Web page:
Aesthetic Response Essays

  • Multiculturalism In Music

    1437 Words  | 3 Pages

    group of white musicians and the rapper would be black. However, examples from the past and present shows that these stereotypes are untrue. Music is defined as “The art of organizing tones to produce a coherent sequence of sounds to elicit an aesthetic response in a listener” (Morris, 864). This country’s youth is unlike any others, we have much control over what we do, and music is something that evolves around all of us. In this essay, I will discuss the evolution of youth music ranging from early

  • Aesthetics

    936 Words  | 2 Pages

    Aesthetics Kant defined aesthetic as both, “the analysis of taste and the analysis of sensible cognition or intuition” . Aesthesis, means “sensation”, the Greeks made a distinction between aesthesis autophues (natural sensation) and aesthesis epistemonike (acquired sensation). We may say that aesthetics is both the study of aesthetic objects and of the specific and subjective reactions of observers, readers, or audiences to the work of art. Aesthetics is necessarily interdisciplinary and may

  • Responses to Human Crises Revealed in The Rite by Hiroko Takenishi

    848 Words  | 2 Pages

    Responses to Human Crises Revealed in The Rite In the short story "The Rite," Hiroko Takenishi tells of some of the horrors that took place during and after the bombing of Hiroshima. This story was a creative response to the actual devastation Hiroko witnessed. She may have chosen to write this story as fiction rather than an autobiography in order to distance herself from the pain. This work may have served as a form of therapy, by allowing her to express her feelings without becoming personal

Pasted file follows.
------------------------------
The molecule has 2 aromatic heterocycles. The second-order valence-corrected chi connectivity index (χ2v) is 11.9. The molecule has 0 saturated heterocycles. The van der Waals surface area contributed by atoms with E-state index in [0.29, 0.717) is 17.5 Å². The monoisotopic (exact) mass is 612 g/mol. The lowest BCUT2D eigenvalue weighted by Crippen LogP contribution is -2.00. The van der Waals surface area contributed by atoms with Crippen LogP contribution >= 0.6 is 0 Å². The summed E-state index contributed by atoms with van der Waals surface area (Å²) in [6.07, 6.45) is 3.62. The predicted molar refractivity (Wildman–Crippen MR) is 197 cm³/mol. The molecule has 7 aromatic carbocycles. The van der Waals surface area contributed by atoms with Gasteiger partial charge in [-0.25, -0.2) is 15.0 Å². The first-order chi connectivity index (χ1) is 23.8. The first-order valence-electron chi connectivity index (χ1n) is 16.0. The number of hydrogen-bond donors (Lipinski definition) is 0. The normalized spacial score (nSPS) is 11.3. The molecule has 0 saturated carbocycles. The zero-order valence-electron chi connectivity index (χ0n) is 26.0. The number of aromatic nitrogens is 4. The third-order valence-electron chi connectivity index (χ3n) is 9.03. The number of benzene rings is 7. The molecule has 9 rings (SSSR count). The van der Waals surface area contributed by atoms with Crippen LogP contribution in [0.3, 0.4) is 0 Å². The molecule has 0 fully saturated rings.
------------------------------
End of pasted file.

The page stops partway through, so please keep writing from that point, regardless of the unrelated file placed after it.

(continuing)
• Responses to the Challenge of Amoralism

    3555 Words  | 8 Pages

    Responses to the Challenge of Amoralism ABSTRACT: To the question "Why should I be moral?" there is a simple answer (SA) that some philosophers find tempting. There is also a response, common enough to be dubbed the standard response (SR), to the simple answer. In what follows, I show that the SA and SR are unsatisfactory; they share a serious defect. To the question, "Why should I be moral?" there is a simple answer (SA) that some philosophers find tempting. There is also a response, common

  • Responses to the Development of Capitalism DBQ

    1083 Words  | 3 Pages

    Responses to Capitalism DBQ Throughout the 19th century, capitalism seemed like an economic utopia for some, but on the other hand some saw it as a troublesome whirlpool that would lead to bigger problems. The development of capitalism in popular countries such as in England brought the idea that the supply and demand exchange systems could work in most trade based countries. Other countries such as Russia thought that the proletariats and bourgeoisie could not co-exist with demand for power and

  • Journey To My Past: Responses to Silent Dancing Story

    1927 Words  | 4 Pages

    Journey To My Past: Responses to Silent Dancing Story 1 Journal of Reading Silent Dancing Many people say, "Do not judge a book by its cover," but the cover of this book drew me into a journey of reading. The line of the letters Silent Dancing is on top; just below that is a picture of a beautiful four-year old girl. Perhaps she lives with a wealthy family; the girl looks so cute and pretty in her dress. Like many other young girls who usually love toys, she is holding a rattlebox; however

  • What Are Aesthetics?

    1418 Words  | 3 Pages